LETTER: Cuts will hit the disabled hard

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THE disabled are not statistics in a fiscal report. We are people, we have faces.

It is all very well to say no help will now be given with domestic help. Does anybody not in the situation of being housebound know what it is like to watch your house become a midden around you, because you cannot do the routine, simple tasks like vacuuming? Washing up? Laundry? 

How many of the other services you provide affect people so fundamentally in their own homes? 

The difference is between slight inconvenience, even moderate dissatisfaction, and being forced to live in squalor and degradation. What would your choices be if this applied to more visible parts of the population?

How is being clean in body any good when you cannot wash your clothes? How can we ever be part of the population when all help to get out of the house is taken away? This is shabby thinking, a shameful kicking of the most vulnerable people in the county and frankly the very reason politicians are often despised.

An organisation, a country or an individual are all judged on how they treat the weakest - not in times of plenty but in times of strife, hardship and confusion. I would ask all of you to put yourselves in the shoes of somebody who struggles day-to-day to get up, get dressed and possibly get out into the community. Even now we exist below the poverty level. 

While others who claim Income Support are acknowledged as being at the poverty line, we are means tested and on average lose between £25 and £35 a week towards our care.

Unlike other parts of the population for many of us we have no hope of employment or of a better tomorrow.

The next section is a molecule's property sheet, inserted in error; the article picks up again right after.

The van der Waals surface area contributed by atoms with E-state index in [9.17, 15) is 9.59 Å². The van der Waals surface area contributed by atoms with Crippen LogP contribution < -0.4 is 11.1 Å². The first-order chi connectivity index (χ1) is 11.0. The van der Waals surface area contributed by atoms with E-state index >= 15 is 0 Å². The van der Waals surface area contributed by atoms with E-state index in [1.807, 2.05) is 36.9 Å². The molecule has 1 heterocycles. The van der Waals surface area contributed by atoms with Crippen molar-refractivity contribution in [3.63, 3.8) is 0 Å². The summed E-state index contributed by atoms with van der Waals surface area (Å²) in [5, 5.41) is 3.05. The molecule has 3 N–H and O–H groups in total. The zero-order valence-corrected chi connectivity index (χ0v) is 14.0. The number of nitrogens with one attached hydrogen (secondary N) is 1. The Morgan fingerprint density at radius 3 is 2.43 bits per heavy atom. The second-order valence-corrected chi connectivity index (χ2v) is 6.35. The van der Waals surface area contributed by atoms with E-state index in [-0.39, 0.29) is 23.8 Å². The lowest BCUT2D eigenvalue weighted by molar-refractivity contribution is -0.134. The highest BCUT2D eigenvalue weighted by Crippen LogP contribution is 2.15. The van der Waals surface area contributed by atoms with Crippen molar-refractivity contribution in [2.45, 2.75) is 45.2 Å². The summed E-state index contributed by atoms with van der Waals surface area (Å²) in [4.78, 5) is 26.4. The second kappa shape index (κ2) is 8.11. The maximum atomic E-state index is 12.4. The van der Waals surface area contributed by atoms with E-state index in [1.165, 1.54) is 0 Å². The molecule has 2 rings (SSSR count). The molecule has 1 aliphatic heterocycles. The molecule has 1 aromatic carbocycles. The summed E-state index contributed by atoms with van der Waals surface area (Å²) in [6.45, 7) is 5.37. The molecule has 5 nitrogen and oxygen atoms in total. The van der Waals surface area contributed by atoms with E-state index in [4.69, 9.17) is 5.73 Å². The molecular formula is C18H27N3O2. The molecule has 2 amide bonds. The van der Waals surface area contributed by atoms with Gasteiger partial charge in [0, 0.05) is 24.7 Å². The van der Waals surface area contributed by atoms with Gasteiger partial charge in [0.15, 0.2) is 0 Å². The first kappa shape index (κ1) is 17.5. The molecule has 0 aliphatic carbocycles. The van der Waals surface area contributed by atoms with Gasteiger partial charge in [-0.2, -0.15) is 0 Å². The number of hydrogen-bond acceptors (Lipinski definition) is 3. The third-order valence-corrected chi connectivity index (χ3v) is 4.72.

All we have is the day-to-day scraping by, at the mercy of any bureaucratic whim. The cruelty of finally introducing a way for us to emerge from our homes via SDS, then almost immediately clawing it back and threatening to make our situation worse, is inhumane and a travesty of the Disability Discrimination Act, Human Rights Act and various other pieces of worthless legislation. 

Where is our protection from these things? We have none.

Support for those who can find employment is an excellent idea. Not new, but excellent. Many of our number used to do Supported Work, a chance to gain self respect and a few extra quid. This was discontinued. Those people are now unable to work at all. What progress is that exactly? What about support for those who cannot work? Support for those of us who try to do what we can for the community, volunteering, helping those worse off even than us?

Students demonstrate, some violently. Ohh, let us give concessions. We are largely unable to do the same. We are not visible, not counted, not heard. I fervently hope you all remain healthy in your lives, so you do not have to become a citizen of this twilight world. We are not, despite all attempts to make us so, lesser than others. We have ambitions, dreams, people who love us. Give some respect to those who have no choices to live decently and with self-respect. In the end what happens to us will reflect back onto you for many years to come.

Sick at heart and frightened, I leave you.

AMANDA HAWORTH

Chairman of the Lancashire Physical Disabilities Partnership

Disabled Woman and Student